The carbon market is a financial system aimed at reducing greenhouse gas (GHG) emissions. This market assigns a monetary value to each metric ton of GHG emissions, enabling companies and countries to buy or sell the rights to emit these gases. The market is divided into two, the compliance carbon market (CCM) and the voluntary carbon market (VCM).
The voluntary carbon market enables private parties to buy and sell carbon credits representing the avoidance, reduction, or removal of GHGs from the atmosphere. Key market participants include project developers who generate credits and issue them for sale. End purchasers, typically companies or institutions seeking to offset their emissions, and various intermediaries such as brokers, traders, and retailers, provide liquidity, distribution, and other services. Additionally, there are standard-developing bodies and registries that set minimum requirements for the creation and issuance of credits. Third parties also play a role in conducting related due diligence or auditing, either to support the issuance or subsequent trading of credits.
The VCM has managed to provide financing for numerous sustainable projects in developing and emerging countries. Traditionally, these countries have struggled to attract private investment due to factors such as perceived risk, lack of bankable projects, high cost of capital, foreign exchange fluctuations, and elevated debt levels.
For companies, particularly those in hard-to-abate sectors, achieving net-zero emissions is a formidable challenge without investing in carbon credits. Collectively, these sectors—comprising steel, cement, aviation, shipping, and road freight—account for 25% of today’s global carbon emissions. However, they possess the potential to increase emissions by 50% through 2050, given growth projections. Hard-to-abate sectors typically involve long-lived capital assets, like industrial plants, which are both expensive and resistant to modification.
The Africa Carbon Markets Initiative (ACMI), launched at COP 27 in Sharm el-Sheikh, Egypt, in November 2022, represents an endeavor to significantly enhance Africa’s involvement in the VCM. The initiative aims to foster the expansion of carbon credit production, generate employment opportunities in Africa, and concurrently safeguard biodiversity.
ACMI’s overarching goal is to drive the growth of voluntary carbon markets, with the ambition of producing 300 million carbon credits annually by 2030 and 1.5 billion credits annually by 2050. In addition, the initiative aspires to unlock USD 6 billion in revenue by 2030 and exceed USD 120 billion by 2050. It further aims to bolster job creation by supporting 30 million jobs by 2030 and surpassing 110 million jobs by 2050. ACMI’s strategic vision involves sending a compelling demand signal for carbon credits, spanning diverse project categories, particularly those with untapped potential across Africa.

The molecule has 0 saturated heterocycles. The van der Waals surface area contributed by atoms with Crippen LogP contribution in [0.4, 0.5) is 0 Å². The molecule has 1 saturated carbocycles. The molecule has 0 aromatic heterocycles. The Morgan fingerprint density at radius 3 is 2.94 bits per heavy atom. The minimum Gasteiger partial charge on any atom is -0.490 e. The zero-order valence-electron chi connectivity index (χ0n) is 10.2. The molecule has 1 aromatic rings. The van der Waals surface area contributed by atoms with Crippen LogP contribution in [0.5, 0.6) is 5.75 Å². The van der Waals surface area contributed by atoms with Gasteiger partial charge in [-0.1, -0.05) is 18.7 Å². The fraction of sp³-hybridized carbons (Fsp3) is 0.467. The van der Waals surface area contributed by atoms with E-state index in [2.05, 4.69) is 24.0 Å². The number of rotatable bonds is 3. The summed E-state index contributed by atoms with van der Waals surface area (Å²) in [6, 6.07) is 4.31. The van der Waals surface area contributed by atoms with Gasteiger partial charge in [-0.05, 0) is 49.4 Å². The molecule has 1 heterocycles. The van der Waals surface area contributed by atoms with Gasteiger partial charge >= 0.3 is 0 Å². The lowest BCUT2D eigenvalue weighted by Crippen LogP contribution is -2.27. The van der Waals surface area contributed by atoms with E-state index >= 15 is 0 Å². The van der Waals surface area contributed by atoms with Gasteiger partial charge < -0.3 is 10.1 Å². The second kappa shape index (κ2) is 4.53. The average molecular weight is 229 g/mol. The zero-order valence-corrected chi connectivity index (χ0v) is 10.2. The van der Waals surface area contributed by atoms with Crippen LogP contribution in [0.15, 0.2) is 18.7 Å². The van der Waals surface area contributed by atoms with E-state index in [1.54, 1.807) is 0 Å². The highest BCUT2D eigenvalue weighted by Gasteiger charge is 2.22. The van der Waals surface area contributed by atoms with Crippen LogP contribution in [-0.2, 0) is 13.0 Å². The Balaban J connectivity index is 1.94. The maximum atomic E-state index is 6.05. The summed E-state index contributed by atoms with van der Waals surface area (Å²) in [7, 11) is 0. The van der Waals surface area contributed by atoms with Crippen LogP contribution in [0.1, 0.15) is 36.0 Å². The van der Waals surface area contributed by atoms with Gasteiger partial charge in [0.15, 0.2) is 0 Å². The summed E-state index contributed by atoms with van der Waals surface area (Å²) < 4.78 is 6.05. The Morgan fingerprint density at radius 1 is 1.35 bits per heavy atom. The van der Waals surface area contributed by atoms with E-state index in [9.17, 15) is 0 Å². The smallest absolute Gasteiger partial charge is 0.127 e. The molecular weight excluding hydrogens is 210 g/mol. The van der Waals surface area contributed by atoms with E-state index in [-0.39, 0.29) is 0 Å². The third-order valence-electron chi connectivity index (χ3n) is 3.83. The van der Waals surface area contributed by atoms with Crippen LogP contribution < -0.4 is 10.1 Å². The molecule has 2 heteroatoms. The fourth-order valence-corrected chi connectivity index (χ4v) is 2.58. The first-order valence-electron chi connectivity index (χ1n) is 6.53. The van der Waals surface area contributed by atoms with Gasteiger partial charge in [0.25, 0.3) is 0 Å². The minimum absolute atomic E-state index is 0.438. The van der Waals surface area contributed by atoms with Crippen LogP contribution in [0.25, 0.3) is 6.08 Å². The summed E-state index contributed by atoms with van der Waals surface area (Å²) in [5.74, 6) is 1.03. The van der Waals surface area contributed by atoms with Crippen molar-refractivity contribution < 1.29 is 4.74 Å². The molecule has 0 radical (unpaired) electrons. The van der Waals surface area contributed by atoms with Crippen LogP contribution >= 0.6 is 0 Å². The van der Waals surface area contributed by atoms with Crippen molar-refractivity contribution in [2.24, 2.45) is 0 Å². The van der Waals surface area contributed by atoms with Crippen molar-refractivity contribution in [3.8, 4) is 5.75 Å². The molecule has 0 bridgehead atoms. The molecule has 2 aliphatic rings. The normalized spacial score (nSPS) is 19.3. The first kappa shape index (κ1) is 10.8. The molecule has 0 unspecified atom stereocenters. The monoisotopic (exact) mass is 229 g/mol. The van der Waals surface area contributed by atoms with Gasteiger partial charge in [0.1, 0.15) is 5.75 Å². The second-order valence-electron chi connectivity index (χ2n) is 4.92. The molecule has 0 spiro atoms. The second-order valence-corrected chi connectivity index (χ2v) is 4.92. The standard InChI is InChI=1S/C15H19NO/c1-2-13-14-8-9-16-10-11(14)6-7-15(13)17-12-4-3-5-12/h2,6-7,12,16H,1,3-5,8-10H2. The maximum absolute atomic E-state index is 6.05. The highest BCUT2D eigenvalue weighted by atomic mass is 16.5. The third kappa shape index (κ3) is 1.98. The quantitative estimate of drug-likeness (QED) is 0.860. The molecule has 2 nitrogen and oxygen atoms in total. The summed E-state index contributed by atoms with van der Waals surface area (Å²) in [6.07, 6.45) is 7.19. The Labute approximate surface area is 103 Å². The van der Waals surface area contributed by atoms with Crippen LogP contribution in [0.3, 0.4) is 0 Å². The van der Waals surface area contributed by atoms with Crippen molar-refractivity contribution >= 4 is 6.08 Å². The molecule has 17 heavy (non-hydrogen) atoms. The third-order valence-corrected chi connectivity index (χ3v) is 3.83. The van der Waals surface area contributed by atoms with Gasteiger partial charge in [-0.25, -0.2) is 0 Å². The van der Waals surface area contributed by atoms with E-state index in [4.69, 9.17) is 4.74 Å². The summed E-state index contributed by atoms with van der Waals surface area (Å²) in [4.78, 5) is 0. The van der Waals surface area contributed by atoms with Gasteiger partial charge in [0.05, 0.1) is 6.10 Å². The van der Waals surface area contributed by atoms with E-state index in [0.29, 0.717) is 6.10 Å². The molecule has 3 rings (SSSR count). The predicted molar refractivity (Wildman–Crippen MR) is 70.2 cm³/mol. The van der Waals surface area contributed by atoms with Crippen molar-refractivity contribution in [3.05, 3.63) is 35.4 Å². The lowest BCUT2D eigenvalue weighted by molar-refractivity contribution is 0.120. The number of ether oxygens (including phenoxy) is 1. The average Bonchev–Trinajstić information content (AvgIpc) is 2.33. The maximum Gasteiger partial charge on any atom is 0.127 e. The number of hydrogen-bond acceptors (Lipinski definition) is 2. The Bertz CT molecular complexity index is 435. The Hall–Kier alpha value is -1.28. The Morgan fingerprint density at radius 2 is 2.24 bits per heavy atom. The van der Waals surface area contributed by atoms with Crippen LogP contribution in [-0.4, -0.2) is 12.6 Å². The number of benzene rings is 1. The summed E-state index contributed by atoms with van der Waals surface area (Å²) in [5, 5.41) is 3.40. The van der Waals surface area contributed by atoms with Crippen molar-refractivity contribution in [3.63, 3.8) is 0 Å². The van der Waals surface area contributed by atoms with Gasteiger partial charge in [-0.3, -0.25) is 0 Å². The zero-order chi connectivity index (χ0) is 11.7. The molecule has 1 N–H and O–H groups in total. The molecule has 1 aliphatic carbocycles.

The African voluntary carbon markets are experiencing growth, slightly outpacing global markets with a CAGR of 36% from 2016 to 2021, compared to 31% for the global markets. However, the potential for climate finance through carbon markets remains largely untapped. Over the past 5 years, approximately 65% of issued credits originated from just five countries: Kenya, Zimbabwe, the Democratic Republic of Congo (DRC), Ethiopia, and Uganda. Furthermore, a disparity exists between project activity and the potential for carbon credits across different countries, as certain nations with substantial credit potential have demonstrated low levels of activity.
Kenya holds the largest market share, accounting for 24% of the carbon market in Africa. Between 2016 and 2021, Kenya issued approximately 26MtCO2e of carbon offsets, surpassing all other African nations. It is estimated that Kenya possesses the capability to sequester, reduce, or avoid around 30 metric tons of carbon dioxide equivalent per year. By utilizing an average price of USD 20 per ton, Kenya could mobilize up to USD 600 million annually from regulatory compliance and voluntary carbon market projects by 2030.
Kenya has emerged as an industry leader in the carbon market, not only within Africa but also on a global scale, demonstrating significant advancements in its carbon offset exports. In the year 2023, Kenya achieved a remarkable milestone by selling over 2.2 million tonnes of Carbon Credits through the Nairobi Auction. 16 Saudi Arabian firms, including prominent names such as Aramco, Saudi Airlines, and the Saudi Electricity Company, participated in this auction, collectively purchasing credits at a rate of USD 6.27 per metric tonne, underscoring their commitment to addressing carbon emissions.
The achievement marked the largest transaction of its kind worldwide, highlighting Kenya’s prominence in the global carbon market. The Nairobi Auction witnessed the participation of numerous delegates not only from Kenya but also from neighboring countries such as Rwanda, Egypt, and South Africa. This event served as a platform for knowledge exchange and collaboration, nurturing a sense of shared responsibility in addressing carbon emissions and their environmental impact.
Building on this momentum, from September 4th to 6th, 2023, Kenya will host the Africa Climate Summit. This summit offers a unique opportunity for African leadership to highlight progress, exchange perspectives, and align on common priorities for global discussions. For Kenya, the event is a crucial platform to showcase its leadership in tackling climate change challenges, share innovative approaches to mitigation and adaptation, and foster collaboration among African nations. Furthermore, the summit is set to draw international attention, investment, and partnerships, thereby boosting Kenya’s economic growth and solidifying its position as a responsible global participant actively shaping a more sustainable future for the African continent and beyond.
Author: Victor O. Nyakinda